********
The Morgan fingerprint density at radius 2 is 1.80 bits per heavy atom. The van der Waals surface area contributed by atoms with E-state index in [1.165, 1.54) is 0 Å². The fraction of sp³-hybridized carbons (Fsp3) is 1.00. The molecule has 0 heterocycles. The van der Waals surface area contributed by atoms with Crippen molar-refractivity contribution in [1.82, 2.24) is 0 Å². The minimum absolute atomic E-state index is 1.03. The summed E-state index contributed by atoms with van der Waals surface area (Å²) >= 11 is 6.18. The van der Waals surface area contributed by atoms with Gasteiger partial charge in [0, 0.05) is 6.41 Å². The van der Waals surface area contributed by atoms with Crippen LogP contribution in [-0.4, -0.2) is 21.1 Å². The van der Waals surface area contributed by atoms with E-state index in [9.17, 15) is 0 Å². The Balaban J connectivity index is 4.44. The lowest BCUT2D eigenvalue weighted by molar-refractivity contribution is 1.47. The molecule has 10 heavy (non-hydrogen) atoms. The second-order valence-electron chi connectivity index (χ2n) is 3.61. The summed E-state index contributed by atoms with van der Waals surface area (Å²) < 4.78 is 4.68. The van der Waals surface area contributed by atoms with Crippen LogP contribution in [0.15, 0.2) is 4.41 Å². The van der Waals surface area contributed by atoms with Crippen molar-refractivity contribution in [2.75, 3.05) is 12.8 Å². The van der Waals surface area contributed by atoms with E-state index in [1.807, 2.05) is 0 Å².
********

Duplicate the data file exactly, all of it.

The Morgan fingerprint density at radius 2 is 1.80 bits per heavy atom. The van der Waals surface area contributed by atoms with E-state index in [1.165, 1.54) is 0 Å². The fraction of sp³-hybridized carbons (Fsp3) is 1.00. The molecule has 0 heterocycles. The van der Waals surface area contributed by atoms with Crippen molar-refractivity contribution in [1.82, 2.24) is 0 Å². The minimum absolute atomic E-state index is 1.03. The summed E-state index contributed by atoms with van der Waals surface area (Å²) >= 11 is 6.18. The van der Waals surface area contributed by atoms with Gasteiger partial charge in [0, 0.05) is 6.41 Å². The van der Waals surface area contributed by atoms with Crippen LogP contribution in [-0.4, -0.2) is 21.1 Å². The van der Waals surface area contributed by atoms with E-state index in [9.17, 15) is 0 Å². The Balaban J connectivity index is 4.44. The lowest BCUT2D eigenvalue weighted by molar-refractivity contribution is 1.47. The molecule has 10 heavy (non-hydrogen) atoms. The second-order valence-electron chi connectivity index (χ2n) is 3.61. The summed E-state index contributed by atoms with van der Waals surface area (Å²) < 4.78 is 4.68. The van der Waals surface area contributed by atoms with Crippen LogP contribution in [0.15, 0.2) is 4.41 Å². The van der Waals surface area contributed by atoms with Crippen molar-refractivity contribution in [2.75, 3.05) is 12.8 Å². The van der Waals surface area contributed by atoms with E-state index in [1.807, 2.05) is 0 Å².